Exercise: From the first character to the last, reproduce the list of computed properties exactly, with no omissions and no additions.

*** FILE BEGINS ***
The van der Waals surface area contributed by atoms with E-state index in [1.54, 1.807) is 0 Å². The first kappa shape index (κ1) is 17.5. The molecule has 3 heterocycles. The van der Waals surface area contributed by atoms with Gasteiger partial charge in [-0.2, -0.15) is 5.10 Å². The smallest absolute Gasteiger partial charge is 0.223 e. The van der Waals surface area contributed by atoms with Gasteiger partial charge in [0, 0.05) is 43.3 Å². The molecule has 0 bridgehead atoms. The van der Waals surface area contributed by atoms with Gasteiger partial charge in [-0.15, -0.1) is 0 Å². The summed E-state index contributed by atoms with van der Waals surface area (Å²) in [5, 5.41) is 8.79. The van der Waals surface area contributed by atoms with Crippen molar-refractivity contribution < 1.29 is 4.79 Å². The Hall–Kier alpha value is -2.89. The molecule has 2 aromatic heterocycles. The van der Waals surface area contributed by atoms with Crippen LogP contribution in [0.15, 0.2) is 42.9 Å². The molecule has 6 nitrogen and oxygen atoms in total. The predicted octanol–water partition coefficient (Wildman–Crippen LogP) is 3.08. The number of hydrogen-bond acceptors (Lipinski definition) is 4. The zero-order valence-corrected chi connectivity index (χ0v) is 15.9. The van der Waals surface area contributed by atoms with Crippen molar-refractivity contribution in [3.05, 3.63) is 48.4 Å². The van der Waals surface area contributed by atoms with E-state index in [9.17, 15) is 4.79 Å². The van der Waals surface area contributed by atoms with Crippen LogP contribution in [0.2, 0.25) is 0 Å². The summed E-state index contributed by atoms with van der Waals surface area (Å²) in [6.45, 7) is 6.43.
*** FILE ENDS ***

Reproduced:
The van der Waals surface area contributed by atoms with E-state index in [1.54, 1.807) is 0 Å². The first kappa shape index (κ1) is 17.5. The molecule has 3 heterocycles. The van der Waals surface area contributed by atoms with Gasteiger partial charge in [-0.2, -0.15) is 5.10 Å². The smallest absolute Gasteiger partial charge is 0.223 e. The van der Waals surface area contributed by atoms with Gasteiger partial charge in [0, 0.05) is 43.3 Å². The molecule has 0 bridgehead atoms. The van der Waals surface area contributed by atoms with Gasteiger partial charge in [-0.15, -0.1) is 0 Å². The summed E-state index contributed by atoms with van der Waals surface area (Å²) in [5, 5.41) is 8.79. The van der Waals surface area contributed by atoms with Crippen molar-refractivity contribution < 1.29 is 4.79 Å². The Hall–Kier alpha value is -2.89. The molecule has 2 aromatic heterocycles. The van der Waals surface area contributed by atoms with Crippen LogP contribution in [0.15, 0.2) is 42.9 Å². The molecule has 6 nitrogen and oxygen atoms in total. The predicted octanol–water partition coefficient (Wildman–Crippen LogP) is 3.08. The number of hydrogen-bond acceptors (Lipinski definition) is 4. The zero-order valence-corrected chi connectivity index (χ0v) is 15.9. The van der Waals surface area contributed by atoms with Crippen molar-refractivity contribution in [3.05, 3.63) is 48.4 Å². The van der Waals surface area contributed by atoms with E-state index in [9.17, 15) is 4.79 Å². The van der Waals surface area contributed by atoms with Crippen LogP contribution in [0.2, 0.25) is 0 Å². The summed E-state index contributed by atoms with van der Waals surface area (Å²) in [6.45, 7) is 6.43.